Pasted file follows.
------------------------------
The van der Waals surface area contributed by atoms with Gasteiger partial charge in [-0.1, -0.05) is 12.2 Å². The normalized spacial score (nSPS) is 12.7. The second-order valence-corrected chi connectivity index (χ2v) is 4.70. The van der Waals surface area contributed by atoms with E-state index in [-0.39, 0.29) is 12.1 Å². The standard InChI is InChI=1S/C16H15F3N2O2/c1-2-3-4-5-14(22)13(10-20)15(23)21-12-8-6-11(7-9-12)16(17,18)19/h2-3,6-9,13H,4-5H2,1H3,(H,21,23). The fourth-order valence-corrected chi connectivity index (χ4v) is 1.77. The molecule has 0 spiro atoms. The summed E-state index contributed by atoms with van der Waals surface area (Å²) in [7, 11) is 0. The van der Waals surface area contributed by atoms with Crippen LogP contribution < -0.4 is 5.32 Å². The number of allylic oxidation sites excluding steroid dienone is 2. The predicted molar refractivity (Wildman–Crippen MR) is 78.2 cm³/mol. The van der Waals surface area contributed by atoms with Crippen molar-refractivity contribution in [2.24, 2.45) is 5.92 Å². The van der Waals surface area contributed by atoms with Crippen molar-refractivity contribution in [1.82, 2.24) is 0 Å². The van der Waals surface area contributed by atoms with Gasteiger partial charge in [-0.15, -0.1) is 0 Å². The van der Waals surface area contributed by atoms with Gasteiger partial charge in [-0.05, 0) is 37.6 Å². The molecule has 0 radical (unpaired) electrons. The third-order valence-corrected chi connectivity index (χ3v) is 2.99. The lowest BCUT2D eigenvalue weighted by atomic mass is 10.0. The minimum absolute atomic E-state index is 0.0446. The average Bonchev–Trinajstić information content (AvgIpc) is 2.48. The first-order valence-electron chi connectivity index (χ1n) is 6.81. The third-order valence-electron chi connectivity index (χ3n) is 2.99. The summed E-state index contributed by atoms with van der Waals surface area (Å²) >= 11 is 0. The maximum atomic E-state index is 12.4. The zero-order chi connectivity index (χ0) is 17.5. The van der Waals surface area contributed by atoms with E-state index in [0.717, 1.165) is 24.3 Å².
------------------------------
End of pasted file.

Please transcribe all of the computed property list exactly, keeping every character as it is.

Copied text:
The van der Waals surface area contributed by atoms with Gasteiger partial charge in [-0.1, -0.05) is 12.2 Å². The normalized spacial score (nSPS) is 12.7. The second-order valence-corrected chi connectivity index (χ2v) is 4.70. The van der Waals surface area contributed by atoms with E-state index in [-0.39, 0.29) is 12.1 Å². The standard InChI is InChI=1S/C16H15F3N2O2/c1-2-3-4-5-14(22)13(10-20)15(23)21-12-8-6-11(7-9-12)16(17,18)19/h2-3,6-9,13H,4-5H2,1H3,(H,21,23). The fourth-order valence-corrected chi connectivity index (χ4v) is 1.77. The molecule has 0 spiro atoms. The summed E-state index contributed by atoms with van der Waals surface area (Å²) in [7, 11) is 0. The van der Waals surface area contributed by atoms with Crippen LogP contribution < -0.4 is 5.32 Å². The number of allylic oxidation sites excluding steroid dienone is 2. The predicted molar refractivity (Wildman–Crippen MR) is 78.2 cm³/mol. The van der Waals surface area contributed by atoms with Crippen molar-refractivity contribution in [2.24, 2.45) is 5.92 Å². The van der Waals surface area contributed by atoms with Crippen molar-refractivity contribution in [1.82, 2.24) is 0 Å². The van der Waals surface area contributed by atoms with Gasteiger partial charge in [-0.15, -0.1) is 0 Å². The van der Waals surface area contributed by atoms with Gasteiger partial charge in [-0.05, 0) is 37.6 Å². The molecule has 0 radical (unpaired) electrons. The third-order valence-corrected chi connectivity index (χ3v) is 2.99. The lowest BCUT2D eigenvalue weighted by atomic mass is 10.0. The minimum absolute atomic E-state index is 0.0446. The average Bonchev–Trinajstić information content (AvgIpc) is 2.48. The first-order valence-electron chi connectivity index (χ1n) is 6.81. The third-order valence-electron chi connectivity index (χ3n) is 2.99. The summed E-state index contributed by atoms with van der Waals surface area (Å²) >= 11 is 0. The maximum atomic E-state index is 12.4. The zero-order chi connectivity index (χ0) is 17.5. The van der Waals surface area contributed by atoms with E-state index in [0.717, 1.165) is 24.3 Å².